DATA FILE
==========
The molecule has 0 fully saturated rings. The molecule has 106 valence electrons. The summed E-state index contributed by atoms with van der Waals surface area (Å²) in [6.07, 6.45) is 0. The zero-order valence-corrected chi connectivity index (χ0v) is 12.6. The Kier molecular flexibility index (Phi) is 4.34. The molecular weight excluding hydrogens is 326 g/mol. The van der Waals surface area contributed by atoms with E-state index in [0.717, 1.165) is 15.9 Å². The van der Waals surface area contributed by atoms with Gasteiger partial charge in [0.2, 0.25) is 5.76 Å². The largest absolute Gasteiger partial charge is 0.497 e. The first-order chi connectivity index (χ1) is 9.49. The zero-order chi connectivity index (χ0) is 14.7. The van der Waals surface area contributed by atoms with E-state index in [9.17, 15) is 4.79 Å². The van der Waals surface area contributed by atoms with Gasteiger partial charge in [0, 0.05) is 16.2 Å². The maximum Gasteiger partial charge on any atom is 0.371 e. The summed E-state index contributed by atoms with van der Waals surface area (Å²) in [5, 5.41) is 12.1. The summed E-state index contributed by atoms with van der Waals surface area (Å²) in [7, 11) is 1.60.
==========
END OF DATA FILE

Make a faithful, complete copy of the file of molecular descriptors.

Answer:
The molecule has 0 fully saturated rings. The molecule has 106 valence electrons. The summed E-state index contributed by atoms with van der Waals surface area (Å²) in [6.07, 6.45) is 0. The zero-order valence-corrected chi connectivity index (χ0v) is 12.6. The Kier molecular flexibility index (Phi) is 4.34. The molecular weight excluding hydrogens is 326 g/mol. The van der Waals surface area contributed by atoms with E-state index in [0.717, 1.165) is 15.9 Å². The van der Waals surface area contributed by atoms with Gasteiger partial charge in [0.2, 0.25) is 5.76 Å². The largest absolute Gasteiger partial charge is 0.497 e. The first-order chi connectivity index (χ1) is 9.49. The zero-order chi connectivity index (χ0) is 14.7. The van der Waals surface area contributed by atoms with E-state index in [9.17, 15) is 4.79 Å². The van der Waals surface area contributed by atoms with Gasteiger partial charge in [0, 0.05) is 16.2 Å². The maximum Gasteiger partial charge on any atom is 0.371 e. The summed E-state index contributed by atoms with van der Waals surface area (Å²) in [5, 5.41) is 12.1. The summed E-state index contributed by atoms with van der Waals surface area (Å²) in [7, 11) is 1.60.